Our high-speed train from Samarkand to Tashkent had us arriving in the Uzbek capital city in the evening. After driving down wide modern boulevards, we were a little surprised to find our hotel located on what appeared to be a residential street. The hotel itself was nice, though, and a short walk to a major road and the Russian embassy. When our city guide, Marifat, arrived the next day, we discovered that the hotel was also a short drive to many of the main sights as well as conveniently located to the airport.
Our first touristy stops in Tashkent were at the Khast Imam complex (16-20century), billed as “the spiritual heart of Tashkent” followed by Barak Khan madrassa which has one of the oldest extant copies of the Quran. Both of these were beautiful, particularly the large mosque of the Khast Imam complex, but they were similar to the Five M’s [mosques, minarets, madrassas mausoleums and markets] we’d seen across Uzbekistan.
At this last stage of our Uzbekistan travels, I found myself intrigued by the differences Tashkent offered from the other places we’d visited. Tashkent suffered extensive earthquake damage in the past and has been largely rebuilt. This makes for a more modern city than other stops on our journey. The huge domes of the Chorsu bazaar were a step beyond any market we’d seen.
Descending from the bazaar into one of the spectacular Soviet-era metro stops was a real treat. For about 10 cents apiece, we rode the métro to the Cosmonauts stop, decorated entirely in a space theme with art honoring the first cosmonauts and even the Apollo-Soyuz handshake mission from 1975. The subway cars themselves were mostly vintage but, as in Moscow, the stations are really magnificent.
Exiting the Cosmonauts métro stop, we rendezvoused with our driver near the circular domed glass Interpol building. Our next stop was the Amaliy San’at Muzeyi (Applied Art Museum) of Tashkent housed in a beautifully tiled former mansion. We enjoyed the displays of fabrics, suzani, carpets, musical instruments, furniture and ceramics. The rest of our tour involved a drive down wide boulevards past the vast Independence Square the State Museum of the Timurids, Amir Timur Square and other gleaming modern buildings. David and I made note of interesting places to return on our own later, but first we were hungry! We’d postponed lunch to finish our tour, but now we asked Marifat to recommend somewhere to eat and asked her to join us.
The Uzbek restaurant Marifat originally recommended in an upscale strip center was completely full, but we spotted a Chinese restaurant, Dimsum Bamboo, a few doors down. The change in cuisine sounded great to us and Marifat was intrigued. We had a great time visiting with Marifat whom we found charming. She shared her worries about a new job with a Canadian tour company that was set to start in a couple of days. The job was a huge deal to her and would entail being in charge of her first big group and a two-country trip. All had been well until she’d gotten a call the night before from her new employer questioning whether she was ready for the job and asking her to take yet another test. Marifat also shared more personal issues and the challenges for a young single woman in her country wanting to make her own way. We felt no doubt she’d succeed in whatever she tried and told her so. We’ve stayed in touch since our return and have rejoiced with her as her new job has gone well and she’s gotten rave reviews from people in her tours.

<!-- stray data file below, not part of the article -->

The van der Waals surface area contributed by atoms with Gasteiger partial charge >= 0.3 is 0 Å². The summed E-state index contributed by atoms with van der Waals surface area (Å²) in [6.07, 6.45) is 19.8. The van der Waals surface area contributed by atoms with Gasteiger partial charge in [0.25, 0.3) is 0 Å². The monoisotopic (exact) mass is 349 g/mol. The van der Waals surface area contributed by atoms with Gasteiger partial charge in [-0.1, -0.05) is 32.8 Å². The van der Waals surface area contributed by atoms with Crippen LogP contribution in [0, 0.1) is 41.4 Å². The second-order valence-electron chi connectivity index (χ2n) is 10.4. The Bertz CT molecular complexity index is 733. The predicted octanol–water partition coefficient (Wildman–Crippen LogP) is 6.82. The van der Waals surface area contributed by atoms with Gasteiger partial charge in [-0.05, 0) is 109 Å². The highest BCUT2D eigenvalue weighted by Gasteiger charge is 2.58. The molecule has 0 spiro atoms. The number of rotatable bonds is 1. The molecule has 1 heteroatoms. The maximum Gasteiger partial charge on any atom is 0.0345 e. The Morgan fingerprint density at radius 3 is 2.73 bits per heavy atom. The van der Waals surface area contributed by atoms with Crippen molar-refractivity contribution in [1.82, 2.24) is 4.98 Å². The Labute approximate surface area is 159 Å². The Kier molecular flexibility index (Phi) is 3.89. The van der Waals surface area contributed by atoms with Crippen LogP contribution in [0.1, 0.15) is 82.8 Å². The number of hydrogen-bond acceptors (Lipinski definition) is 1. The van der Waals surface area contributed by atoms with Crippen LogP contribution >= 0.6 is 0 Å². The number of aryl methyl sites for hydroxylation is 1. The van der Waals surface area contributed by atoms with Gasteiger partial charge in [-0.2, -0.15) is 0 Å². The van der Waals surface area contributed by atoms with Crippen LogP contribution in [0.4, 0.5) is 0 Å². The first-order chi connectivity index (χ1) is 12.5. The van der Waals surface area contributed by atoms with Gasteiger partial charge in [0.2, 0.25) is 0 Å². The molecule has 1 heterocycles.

After a quick refresh and rest in our hotel, we used the Yandex Go* app to summon a ride and headed back to Amir Timur Square to do a little exploring on our own. We wandered the square, then crossed the street to admire the Timurid museum before heading back through the square to “Broadway” a pedestrian street we’d noticed when with Marifat and our driver. Broadway turned out to have more of a carnival vibe than we expected. We joined families, couples and groups of friends strolling between booths of games and fair food. *[Note: Marifat recommended Yandex Go and I’d read about it before leaving, but didn’t find the right app. It’s important to search “Yandex Go” not just “Yandex” when looking for this app on Google Playstore. There are lots of apps with the name Yandex. What we used is Yandex Go which has a simple icon with a rectangular yellow bar on the top and two equal squares on the bottom, one white and one black. Alternatively, use the above link and choose the download option from the dropdown menu. Yandex Go works like Uber or Lyft, but we paid cash rather than loading a credit card. Rides were plentiful and very cheap.]
We decided to use Google Maps to find our way back to Independence Square, a made our way past a large police station where lines of uniformed police gathered in formation for some sort of ceremony. With the sun dropping low, we passed an enormous new Hyatt, turning to walk along a wide, colorfully-lit boulevard past a concert hall and a haunting memorial square with a large statue of a grieving figure bent towards an eternal flame.
We finally reached Independence Square just as evening was falling. A basin of fountains separates Sharaf Rashidaf Avenue from the vast square which boasts a wide colonnade the center of which is crowned by a sculptured stork atop a globe. Beyond that in a park stands a bronze-colored globe which replaces a statue of Lenin.
With daylight disappearing, we used the Yandex Go app again to hail a car to take us back to the strip center where we’d lunched with Marifat. This time the restaurant she’d recommended, Afsona, had a table available and we enjoyed a topnotch final Uzbek dinner.